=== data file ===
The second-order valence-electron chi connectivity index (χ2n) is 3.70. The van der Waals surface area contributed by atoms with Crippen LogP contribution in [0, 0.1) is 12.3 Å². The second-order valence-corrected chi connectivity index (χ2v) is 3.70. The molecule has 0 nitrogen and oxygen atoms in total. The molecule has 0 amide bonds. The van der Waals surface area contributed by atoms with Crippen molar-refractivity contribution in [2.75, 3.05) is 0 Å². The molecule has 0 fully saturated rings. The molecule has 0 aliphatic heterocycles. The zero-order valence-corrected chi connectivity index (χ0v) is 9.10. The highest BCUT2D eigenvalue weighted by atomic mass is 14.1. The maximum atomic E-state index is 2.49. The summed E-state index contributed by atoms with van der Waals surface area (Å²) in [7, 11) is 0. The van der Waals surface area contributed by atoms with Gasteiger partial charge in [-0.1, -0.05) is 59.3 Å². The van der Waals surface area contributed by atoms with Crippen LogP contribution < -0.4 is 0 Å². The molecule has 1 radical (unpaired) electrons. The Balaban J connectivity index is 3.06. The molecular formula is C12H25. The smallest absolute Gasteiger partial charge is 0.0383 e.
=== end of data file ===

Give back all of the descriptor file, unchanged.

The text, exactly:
The second-order valence-electron chi connectivity index (χ2n) is 3.70. The van der Waals surface area contributed by atoms with Crippen LogP contribution in [0, 0.1) is 12.3 Å². The second-order valence-corrected chi connectivity index (χ2v) is 3.70. The molecule has 0 nitrogen and oxygen atoms in total. The molecule has 0 amide bonds. The van der Waals surface area contributed by atoms with Crippen molar-refractivity contribution in [2.75, 3.05) is 0 Å². The molecule has 0 fully saturated rings. The molecule has 0 aliphatic heterocycles. The zero-order valence-corrected chi connectivity index (χ0v) is 9.10. The highest BCUT2D eigenvalue weighted by atomic mass is 14.1. The maximum atomic E-state index is 2.49. The summed E-state index contributed by atoms with van der Waals surface area (Å²) in [7, 11) is 0. The van der Waals surface area contributed by atoms with Gasteiger partial charge in [-0.1, -0.05) is 59.3 Å². The van der Waals surface area contributed by atoms with Crippen LogP contribution < -0.4 is 0 Å². The molecule has 1 radical (unpaired) electrons. The Balaban J connectivity index is 3.06. The molecular formula is C12H25. The smallest absolute Gasteiger partial charge is 0.0383 e.